One last example I would like to give you, to bring the importance of this post to greater clarity - is the example of riding a bike. 

 

When you first learn to ride a bike, you start with training wheels on -  your stiff and rigid and your thinking about not falling, or you're saying to mom, dad or the person teaching you, "please don't let go."  The better you get, the more enjoyable it becomes to ride your bike and you eventually look forward to it, eventually, you don't want anyone holding you back.  

 

As you keep improving, you begin to take one training wheel off until eventually, you take them both off.  You have now built up some courage but occasionally, the fear of falling still creeps in and you feel yourself tightening up and the enjoyment seems to leave you temporarily.  

 

There are moments where you enjoy the ride and there are moments when you wish you never even got started.  For those that begin to enjoy the ride, they want to ride farther and longer, they want to ride with others and they now want to get bigger and better bikes or maybe even begin to try some tricks.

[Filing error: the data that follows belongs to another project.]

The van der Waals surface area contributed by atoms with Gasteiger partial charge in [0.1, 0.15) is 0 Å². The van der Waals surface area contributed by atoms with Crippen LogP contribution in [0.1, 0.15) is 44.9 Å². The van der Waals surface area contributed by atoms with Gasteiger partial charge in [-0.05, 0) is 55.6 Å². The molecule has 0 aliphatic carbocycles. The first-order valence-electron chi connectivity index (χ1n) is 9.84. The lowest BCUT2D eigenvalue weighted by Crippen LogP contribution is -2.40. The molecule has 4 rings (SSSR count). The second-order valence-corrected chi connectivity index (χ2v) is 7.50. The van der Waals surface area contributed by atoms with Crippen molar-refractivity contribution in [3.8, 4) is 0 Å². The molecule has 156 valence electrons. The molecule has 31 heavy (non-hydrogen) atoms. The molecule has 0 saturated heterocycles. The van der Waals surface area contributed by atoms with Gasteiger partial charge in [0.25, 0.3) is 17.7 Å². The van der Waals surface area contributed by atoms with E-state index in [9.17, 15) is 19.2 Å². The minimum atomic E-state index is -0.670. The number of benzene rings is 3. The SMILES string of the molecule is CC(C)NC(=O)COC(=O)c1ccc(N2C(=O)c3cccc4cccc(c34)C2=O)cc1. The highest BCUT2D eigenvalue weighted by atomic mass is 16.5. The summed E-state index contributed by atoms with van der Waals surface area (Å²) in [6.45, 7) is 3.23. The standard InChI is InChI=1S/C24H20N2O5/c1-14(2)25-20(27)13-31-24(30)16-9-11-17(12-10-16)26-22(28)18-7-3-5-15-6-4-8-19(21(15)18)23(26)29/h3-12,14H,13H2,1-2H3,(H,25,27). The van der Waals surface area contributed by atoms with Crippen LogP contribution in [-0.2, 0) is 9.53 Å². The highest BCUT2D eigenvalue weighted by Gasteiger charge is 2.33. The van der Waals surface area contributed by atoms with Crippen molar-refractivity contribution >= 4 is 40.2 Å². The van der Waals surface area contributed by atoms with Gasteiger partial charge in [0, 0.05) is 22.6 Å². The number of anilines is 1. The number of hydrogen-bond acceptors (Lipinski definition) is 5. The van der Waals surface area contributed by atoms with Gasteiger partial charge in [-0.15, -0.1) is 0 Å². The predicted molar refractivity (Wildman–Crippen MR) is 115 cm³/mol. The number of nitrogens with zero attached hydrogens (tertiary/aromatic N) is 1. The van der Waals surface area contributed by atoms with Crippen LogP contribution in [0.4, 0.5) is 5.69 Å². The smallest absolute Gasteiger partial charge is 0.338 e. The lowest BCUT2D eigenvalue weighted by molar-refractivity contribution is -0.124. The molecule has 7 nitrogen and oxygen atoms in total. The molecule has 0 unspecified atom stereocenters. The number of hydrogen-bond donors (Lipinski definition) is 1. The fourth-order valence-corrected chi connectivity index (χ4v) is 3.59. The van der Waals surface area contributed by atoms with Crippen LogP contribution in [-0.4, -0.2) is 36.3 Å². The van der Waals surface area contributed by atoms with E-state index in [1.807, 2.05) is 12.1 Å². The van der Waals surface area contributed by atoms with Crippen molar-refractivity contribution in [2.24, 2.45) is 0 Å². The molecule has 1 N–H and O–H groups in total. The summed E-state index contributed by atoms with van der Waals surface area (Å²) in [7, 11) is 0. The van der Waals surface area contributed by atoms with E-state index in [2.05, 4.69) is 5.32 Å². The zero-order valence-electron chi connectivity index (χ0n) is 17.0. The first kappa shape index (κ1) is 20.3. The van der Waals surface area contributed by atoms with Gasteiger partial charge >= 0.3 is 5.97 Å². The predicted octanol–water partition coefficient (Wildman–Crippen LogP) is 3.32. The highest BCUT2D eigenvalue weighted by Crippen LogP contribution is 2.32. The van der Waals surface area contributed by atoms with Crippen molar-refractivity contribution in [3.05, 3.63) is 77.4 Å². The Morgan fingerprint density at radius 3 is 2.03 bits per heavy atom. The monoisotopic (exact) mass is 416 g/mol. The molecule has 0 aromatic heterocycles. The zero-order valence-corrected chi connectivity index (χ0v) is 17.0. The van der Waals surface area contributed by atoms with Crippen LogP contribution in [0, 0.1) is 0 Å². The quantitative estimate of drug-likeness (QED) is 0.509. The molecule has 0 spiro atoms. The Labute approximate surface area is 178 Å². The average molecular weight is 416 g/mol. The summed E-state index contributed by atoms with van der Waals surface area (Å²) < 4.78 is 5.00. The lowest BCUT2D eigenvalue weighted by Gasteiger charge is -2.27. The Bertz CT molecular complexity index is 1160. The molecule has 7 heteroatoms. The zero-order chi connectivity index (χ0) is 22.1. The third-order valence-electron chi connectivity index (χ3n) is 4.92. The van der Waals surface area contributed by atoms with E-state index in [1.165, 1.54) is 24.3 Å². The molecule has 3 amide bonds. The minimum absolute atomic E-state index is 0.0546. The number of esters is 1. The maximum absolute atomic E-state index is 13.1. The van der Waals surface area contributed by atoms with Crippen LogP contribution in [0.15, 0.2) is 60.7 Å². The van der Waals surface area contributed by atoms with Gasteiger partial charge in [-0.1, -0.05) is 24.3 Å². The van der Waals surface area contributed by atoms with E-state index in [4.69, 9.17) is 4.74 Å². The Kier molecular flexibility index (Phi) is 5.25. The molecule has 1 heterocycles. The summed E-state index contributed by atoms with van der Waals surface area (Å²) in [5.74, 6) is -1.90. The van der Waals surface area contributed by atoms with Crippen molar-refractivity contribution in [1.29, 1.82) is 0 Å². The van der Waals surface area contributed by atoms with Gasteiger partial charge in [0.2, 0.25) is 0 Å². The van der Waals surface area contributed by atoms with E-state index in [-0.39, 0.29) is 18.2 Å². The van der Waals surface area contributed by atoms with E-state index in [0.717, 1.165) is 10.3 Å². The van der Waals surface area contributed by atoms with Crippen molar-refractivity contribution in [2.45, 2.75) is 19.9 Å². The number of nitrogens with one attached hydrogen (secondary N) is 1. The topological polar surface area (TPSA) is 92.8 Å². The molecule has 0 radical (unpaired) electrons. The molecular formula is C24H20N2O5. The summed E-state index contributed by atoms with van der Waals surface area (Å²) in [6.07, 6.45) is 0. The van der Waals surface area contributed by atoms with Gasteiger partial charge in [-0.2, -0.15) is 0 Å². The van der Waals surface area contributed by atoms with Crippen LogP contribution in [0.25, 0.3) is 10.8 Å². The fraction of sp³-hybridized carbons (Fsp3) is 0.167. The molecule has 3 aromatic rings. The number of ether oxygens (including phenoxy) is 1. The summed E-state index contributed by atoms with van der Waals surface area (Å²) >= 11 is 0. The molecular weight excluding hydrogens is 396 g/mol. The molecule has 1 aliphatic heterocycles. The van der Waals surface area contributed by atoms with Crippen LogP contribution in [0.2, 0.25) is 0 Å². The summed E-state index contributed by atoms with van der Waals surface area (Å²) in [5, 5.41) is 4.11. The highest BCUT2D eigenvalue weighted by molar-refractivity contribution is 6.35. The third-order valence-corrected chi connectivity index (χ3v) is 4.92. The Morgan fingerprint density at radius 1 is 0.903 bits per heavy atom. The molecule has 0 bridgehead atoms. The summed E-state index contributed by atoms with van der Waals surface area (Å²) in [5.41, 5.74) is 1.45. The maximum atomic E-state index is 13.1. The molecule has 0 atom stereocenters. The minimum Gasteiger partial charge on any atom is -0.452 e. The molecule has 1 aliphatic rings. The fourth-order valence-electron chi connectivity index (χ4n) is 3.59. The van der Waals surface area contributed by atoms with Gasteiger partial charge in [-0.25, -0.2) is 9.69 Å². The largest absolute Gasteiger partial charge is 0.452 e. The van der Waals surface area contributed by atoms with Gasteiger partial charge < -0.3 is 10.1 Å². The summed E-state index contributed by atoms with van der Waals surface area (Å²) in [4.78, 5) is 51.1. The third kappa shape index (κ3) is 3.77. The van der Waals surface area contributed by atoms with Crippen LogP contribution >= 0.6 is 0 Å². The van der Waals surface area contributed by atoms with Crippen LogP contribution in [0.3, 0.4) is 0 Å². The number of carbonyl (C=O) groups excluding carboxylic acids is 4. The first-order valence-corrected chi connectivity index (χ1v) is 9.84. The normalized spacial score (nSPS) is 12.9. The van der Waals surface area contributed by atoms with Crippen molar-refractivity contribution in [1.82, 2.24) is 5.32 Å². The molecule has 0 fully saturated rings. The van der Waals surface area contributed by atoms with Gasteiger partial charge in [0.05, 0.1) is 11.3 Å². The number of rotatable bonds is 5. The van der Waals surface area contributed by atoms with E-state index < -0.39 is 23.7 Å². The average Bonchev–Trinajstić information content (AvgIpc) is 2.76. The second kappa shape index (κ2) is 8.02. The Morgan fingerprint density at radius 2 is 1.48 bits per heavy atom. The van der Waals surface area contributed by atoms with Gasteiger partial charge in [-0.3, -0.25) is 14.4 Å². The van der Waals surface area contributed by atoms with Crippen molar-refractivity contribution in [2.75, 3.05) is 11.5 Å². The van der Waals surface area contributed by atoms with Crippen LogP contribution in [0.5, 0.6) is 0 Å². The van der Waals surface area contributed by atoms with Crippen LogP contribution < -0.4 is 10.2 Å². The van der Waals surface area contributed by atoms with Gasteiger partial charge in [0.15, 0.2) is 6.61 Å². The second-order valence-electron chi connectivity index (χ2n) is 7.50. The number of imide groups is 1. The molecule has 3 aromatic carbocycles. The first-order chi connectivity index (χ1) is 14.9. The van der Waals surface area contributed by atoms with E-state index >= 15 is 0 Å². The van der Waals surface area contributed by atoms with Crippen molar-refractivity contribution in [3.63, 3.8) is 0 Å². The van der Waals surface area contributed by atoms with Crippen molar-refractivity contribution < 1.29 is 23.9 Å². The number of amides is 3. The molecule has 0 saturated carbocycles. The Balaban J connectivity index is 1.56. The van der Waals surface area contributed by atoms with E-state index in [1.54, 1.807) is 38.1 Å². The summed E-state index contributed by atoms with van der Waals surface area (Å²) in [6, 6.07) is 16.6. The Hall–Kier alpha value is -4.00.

For those that wish they never got started, quickly move to safer things as they didn't see themselves improving and cannot seem to find the enjoyment amidst the fear and discomfort.  

 

When we enjoy what we are doing, through the ups and the downs, we create strong beliefs and value systems that allow us to dream bigger and get up faster when we fall.  

 

When we don't have support systems in place and when it becomes harder to sustain the motivation through the tough times because what we fall back on are poor motivations, weak belief systems and inconsistent habits, it becomes easier to stop and choose the safer and less challenging way.  

 

Seek ways to inspire consistent curiosity, clarity, enjoyment, creativity and challenge because it is through these and with these values as your foundation that you will build the momentum to bust through small ways of dreaming and living.